‘The Kids Are All Right’: Family Ties, By Kurt Loder

Julianne Moore and Annette Bening take the family film in a new direction.

“The Kids Are All Right” is a new kind of family film, smarter than most and funnier than many. The family in it is headed by two long-term lesbian partners, Nic (Annette Bening) and Jules (Julianne Moore), and includes their two children, Joni (Mia Wasikowska) and Laser (Josh Hutcherson), who are each the partial product of a single anonymous sperm donor. The kids (who call their parents “the moms”) are now in their teens, and curious about their biological father. When they track him down, he turns out to be Paul (Mark Ruffalo), a footloose, 40-something restaurant owner who rides a motorcycle and still wears a black-leather jacket. Can any good come of this?

More than you’d think. The story could have been a setup for scoring political points, but director Lisa Cholodenko is beyond that. Nic and Jules’ family is like any other: It has its ups and downs and internecine irritations. Nic is a doctor with a too-hearty taste for high-end wine. Jules has never found her place in the working world: She now runs a one-woman landscaping operation, but remains miffed that Nic always wanted her to be a stay-at-home mom. Joni, who’ll be heading to college in the fall, is wondering whether to act on her attraction to a boy in her high school. Laser is a science wiz and athlete who’s suddenly not too sure about this let’s-find-our-dad thing.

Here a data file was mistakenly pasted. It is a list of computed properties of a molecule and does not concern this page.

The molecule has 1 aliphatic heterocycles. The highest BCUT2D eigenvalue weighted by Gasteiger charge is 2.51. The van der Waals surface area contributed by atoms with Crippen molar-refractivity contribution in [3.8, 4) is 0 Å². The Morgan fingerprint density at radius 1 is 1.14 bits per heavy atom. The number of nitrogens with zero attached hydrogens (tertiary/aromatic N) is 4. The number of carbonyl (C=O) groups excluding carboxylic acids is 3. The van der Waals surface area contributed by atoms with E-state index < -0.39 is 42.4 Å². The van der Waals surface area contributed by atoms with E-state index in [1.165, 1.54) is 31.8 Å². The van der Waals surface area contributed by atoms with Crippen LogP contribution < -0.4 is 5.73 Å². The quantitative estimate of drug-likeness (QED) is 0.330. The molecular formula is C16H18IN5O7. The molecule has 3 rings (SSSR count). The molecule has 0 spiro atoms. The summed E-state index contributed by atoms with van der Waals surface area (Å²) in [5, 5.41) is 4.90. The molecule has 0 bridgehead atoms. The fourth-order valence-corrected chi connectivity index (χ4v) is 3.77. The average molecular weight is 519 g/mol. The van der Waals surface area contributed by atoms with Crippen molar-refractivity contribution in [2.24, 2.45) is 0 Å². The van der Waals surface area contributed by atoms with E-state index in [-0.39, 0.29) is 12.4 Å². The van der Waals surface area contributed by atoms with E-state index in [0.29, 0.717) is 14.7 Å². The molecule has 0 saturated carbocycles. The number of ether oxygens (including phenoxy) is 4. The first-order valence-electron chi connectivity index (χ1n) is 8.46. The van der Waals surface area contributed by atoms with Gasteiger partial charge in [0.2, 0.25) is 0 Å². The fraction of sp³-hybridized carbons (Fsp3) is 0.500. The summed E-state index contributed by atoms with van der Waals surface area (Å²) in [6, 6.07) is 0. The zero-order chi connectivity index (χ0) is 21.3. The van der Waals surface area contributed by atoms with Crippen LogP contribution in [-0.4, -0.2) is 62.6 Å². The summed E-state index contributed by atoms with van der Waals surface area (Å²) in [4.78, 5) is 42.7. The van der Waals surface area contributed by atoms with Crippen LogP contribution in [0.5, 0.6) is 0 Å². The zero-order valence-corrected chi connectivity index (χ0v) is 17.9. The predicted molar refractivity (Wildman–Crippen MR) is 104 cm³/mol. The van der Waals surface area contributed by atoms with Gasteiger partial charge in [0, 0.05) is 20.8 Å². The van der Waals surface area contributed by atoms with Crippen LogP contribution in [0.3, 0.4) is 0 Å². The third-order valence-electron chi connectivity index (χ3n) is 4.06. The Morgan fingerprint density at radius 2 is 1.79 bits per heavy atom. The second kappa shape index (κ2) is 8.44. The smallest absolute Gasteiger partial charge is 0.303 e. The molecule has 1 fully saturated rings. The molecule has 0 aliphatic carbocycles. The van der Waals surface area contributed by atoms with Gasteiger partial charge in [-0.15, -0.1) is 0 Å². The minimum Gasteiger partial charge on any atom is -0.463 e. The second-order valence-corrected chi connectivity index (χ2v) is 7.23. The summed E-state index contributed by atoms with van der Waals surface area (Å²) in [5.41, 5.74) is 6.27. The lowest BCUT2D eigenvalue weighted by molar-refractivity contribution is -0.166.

Paul, who’s unmarried, is intrigued by the new situation he finds himself in. Now that he thinks about it, he’d sort of like to have a home and a family. “I don’t wanna be that 50-year-old guy that’s just hangin’ out,” he says. He hires Jules to do some landscaping for him. He’s a sweet guy, and when she looks at his face she sees her kids’ features looking back at her. Paul suddenly kisses her over one of his strawberry-rhubarb pies. Jules is affronted. (“You think I’m some sort of sad-sack middle-aged lesbian?”) Before long, though, she feels her resistance beginning to crumble.

Indie films rarely have casts as strong as this one. Bening and Moore play their ages in performances unhedged by vanity. Wasikowska, who didn’t register strongly in “Alice in Wonderland,” is revealed as a supple actress here, playing a girl compelled to deal with a domestic conflict that’s beyond her experience. Hutcherson nicely underplays Laser’s teenage confusion, and Ruffalo — well, Ruffalo confirms yet again that he’s one of our most emotionally articulate actors. His Paul is so appealing, we’re not sure which side to root for. Which makes the movie’s wonderful conclusion all the more moving.

Don’t miss Kurt Loder’s reviews of “The Girl Who Played With Fire” and “Predators,” also new in theaters this week.

Check out everything we’ve got on “The Kids Are All Right.”

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